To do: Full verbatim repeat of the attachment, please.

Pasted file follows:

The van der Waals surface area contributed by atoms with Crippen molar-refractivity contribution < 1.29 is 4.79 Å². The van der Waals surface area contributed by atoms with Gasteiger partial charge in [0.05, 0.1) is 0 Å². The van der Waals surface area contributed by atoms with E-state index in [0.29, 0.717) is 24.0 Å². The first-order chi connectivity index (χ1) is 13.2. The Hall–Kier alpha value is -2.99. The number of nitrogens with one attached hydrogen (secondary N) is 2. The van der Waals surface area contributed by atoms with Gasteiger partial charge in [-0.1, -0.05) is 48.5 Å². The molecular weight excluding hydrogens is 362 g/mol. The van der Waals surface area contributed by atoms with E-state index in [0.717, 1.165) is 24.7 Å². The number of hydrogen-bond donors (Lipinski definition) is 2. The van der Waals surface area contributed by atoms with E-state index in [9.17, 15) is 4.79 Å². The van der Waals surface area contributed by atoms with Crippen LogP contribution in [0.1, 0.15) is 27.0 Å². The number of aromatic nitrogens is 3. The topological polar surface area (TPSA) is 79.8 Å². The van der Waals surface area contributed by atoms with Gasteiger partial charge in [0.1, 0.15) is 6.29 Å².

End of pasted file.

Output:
The van der Waals surface area contributed by atoms with Crippen molar-refractivity contribution < 1.29 is 4.79 Å². The van der Waals surface area contributed by atoms with Gasteiger partial charge in [0.05, 0.1) is 0 Å². The van der Waals surface area contributed by atoms with E-state index in [0.29, 0.717) is 24.0 Å². The first-order chi connectivity index (χ1) is 13.2. The Hall–Kier alpha value is -2.99. The number of nitrogens with one attached hydrogen (secondary N) is 2. The van der Waals surface area contributed by atoms with Gasteiger partial charge in [-0.1, -0.05) is 48.5 Å². The molecular weight excluding hydrogens is 362 g/mol. The van der Waals surface area contributed by atoms with E-state index in [0.717, 1.165) is 24.7 Å². The number of hydrogen-bond donors (Lipinski definition) is 2. The van der Waals surface area contributed by atoms with E-state index in [9.17, 15) is 4.79 Å². The van der Waals surface area contributed by atoms with Crippen LogP contribution in [0.1, 0.15) is 27.0 Å². The number of aromatic nitrogens is 3. The topological polar surface area (TPSA) is 79.8 Å². The van der Waals surface area contributed by atoms with Gasteiger partial charge in [0.1, 0.15) is 6.29 Å².